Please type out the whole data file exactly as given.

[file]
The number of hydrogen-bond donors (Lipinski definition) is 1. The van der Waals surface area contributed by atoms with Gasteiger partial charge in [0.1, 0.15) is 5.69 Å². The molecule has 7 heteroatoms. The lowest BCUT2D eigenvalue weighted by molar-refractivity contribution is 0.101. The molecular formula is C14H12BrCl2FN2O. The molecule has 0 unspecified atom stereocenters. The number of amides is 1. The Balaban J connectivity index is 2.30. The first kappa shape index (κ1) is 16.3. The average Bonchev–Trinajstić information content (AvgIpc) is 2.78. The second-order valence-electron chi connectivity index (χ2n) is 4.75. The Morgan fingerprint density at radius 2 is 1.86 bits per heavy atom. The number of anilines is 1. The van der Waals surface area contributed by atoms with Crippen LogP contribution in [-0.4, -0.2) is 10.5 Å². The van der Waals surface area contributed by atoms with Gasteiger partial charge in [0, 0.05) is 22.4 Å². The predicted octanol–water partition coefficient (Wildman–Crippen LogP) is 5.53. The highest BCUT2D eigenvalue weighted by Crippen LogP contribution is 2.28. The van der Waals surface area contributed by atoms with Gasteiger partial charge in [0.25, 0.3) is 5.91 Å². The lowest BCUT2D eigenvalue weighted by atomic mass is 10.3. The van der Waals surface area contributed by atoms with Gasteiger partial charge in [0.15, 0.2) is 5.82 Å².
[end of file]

The number of hydrogen-bond donors (Lipinski definition) is 1. The van der Waals surface area contributed by atoms with Gasteiger partial charge in [0.1, 0.15) is 5.69 Å². The molecule has 7 heteroatoms. The lowest BCUT2D eigenvalue weighted by molar-refractivity contribution is 0.101. The molecular formula is C14H12BrCl2FN2O. The molecule has 0 unspecified atom stereocenters. The number of amides is 1. The Balaban J connectivity index is 2.30. The first kappa shape index (κ1) is 16.3. The average Bonchev–Trinajstić information content (AvgIpc) is 2.78. The second-order valence-electron chi connectivity index (χ2n) is 4.75. The Morgan fingerprint density at radius 2 is 1.86 bits per heavy atom. The number of anilines is 1. The van der Waals surface area contributed by atoms with Crippen LogP contribution in [-0.4, -0.2) is 10.5 Å². The van der Waals surface area contributed by atoms with Gasteiger partial charge in [0, 0.05) is 22.4 Å². The predicted octanol–water partition coefficient (Wildman–Crippen LogP) is 5.53. The highest BCUT2D eigenvalue weighted by Crippen LogP contribution is 2.28. The van der Waals surface area contributed by atoms with Gasteiger partial charge in [0.25, 0.3) is 5.91 Å². The lowest BCUT2D eigenvalue weighted by atomic mass is 10.3. The van der Waals surface area contributed by atoms with Gasteiger partial charge in [0.15, 0.2) is 5.82 Å².